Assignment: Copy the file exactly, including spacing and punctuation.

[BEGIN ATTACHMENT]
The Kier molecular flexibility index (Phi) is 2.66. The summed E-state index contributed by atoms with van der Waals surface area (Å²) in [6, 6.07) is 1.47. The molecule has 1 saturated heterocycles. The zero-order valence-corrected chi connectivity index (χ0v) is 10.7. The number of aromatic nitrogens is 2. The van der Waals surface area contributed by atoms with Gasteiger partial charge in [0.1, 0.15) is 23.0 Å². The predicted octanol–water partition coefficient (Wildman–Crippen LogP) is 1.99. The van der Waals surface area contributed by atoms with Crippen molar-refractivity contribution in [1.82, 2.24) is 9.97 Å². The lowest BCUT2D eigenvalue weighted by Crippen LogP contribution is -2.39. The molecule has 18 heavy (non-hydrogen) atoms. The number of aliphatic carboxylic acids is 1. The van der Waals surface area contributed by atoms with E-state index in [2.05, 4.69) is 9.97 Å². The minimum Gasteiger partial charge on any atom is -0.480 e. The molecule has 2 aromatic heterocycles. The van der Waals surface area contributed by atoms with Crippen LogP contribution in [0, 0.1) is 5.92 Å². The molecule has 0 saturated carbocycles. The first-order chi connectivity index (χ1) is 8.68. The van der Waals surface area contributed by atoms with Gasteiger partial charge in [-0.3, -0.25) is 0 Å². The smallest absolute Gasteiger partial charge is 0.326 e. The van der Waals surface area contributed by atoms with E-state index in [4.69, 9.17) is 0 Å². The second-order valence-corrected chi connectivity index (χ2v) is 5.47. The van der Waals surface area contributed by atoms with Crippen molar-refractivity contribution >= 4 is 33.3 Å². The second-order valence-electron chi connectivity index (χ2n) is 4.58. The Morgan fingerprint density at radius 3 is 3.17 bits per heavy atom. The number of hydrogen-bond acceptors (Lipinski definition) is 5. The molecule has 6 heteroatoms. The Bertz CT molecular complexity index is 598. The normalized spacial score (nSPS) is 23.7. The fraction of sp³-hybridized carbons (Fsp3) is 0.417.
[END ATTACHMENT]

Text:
The Kier molecular flexibility index (Phi) is 2.66. The summed E-state index contributed by atoms with van der Waals surface area (Å²) in [6, 6.07) is 1.47. The molecule has 1 saturated heterocycles. The zero-order valence-corrected chi connectivity index (χ0v) is 10.7. The number of aromatic nitrogens is 2. The van der Waals surface area contributed by atoms with Gasteiger partial charge in [0.1, 0.15) is 23.0 Å². The predicted octanol–water partition coefficient (Wildman–Crippen LogP) is 1.99. The van der Waals surface area contributed by atoms with Crippen molar-refractivity contribution in [1.82, 2.24) is 9.97 Å². The lowest BCUT2D eigenvalue weighted by Crippen LogP contribution is -2.39. The molecule has 18 heavy (non-hydrogen) atoms. The number of aliphatic carboxylic acids is 1. The van der Waals surface area contributed by atoms with E-state index in [2.05, 4.69) is 9.97 Å². The minimum Gasteiger partial charge on any atom is -0.480 e. The molecule has 2 aromatic heterocycles. The van der Waals surface area contributed by atoms with Crippen LogP contribution in [0, 0.1) is 5.92 Å². The molecule has 0 saturated carbocycles. The first-order chi connectivity index (χ1) is 8.68. The van der Waals surface area contributed by atoms with Gasteiger partial charge in [-0.3, -0.25) is 0 Å². The smallest absolute Gasteiger partial charge is 0.326 e. The van der Waals surface area contributed by atoms with E-state index in [4.69, 9.17) is 0 Å². The second-order valence-corrected chi connectivity index (χ2v) is 5.47. The van der Waals surface area contributed by atoms with Crippen molar-refractivity contribution >= 4 is 33.3 Å². The second-order valence-electron chi connectivity index (χ2n) is 4.58. The Morgan fingerprint density at radius 3 is 3.17 bits per heavy atom. The number of hydrogen-bond acceptors (Lipinski definition) is 5. The molecule has 6 heteroatoms. The Bertz CT molecular complexity index is 598. The normalized spacial score (nSPS) is 23.7. The fraction of sp³-hybridized carbons (Fsp3) is 0.417.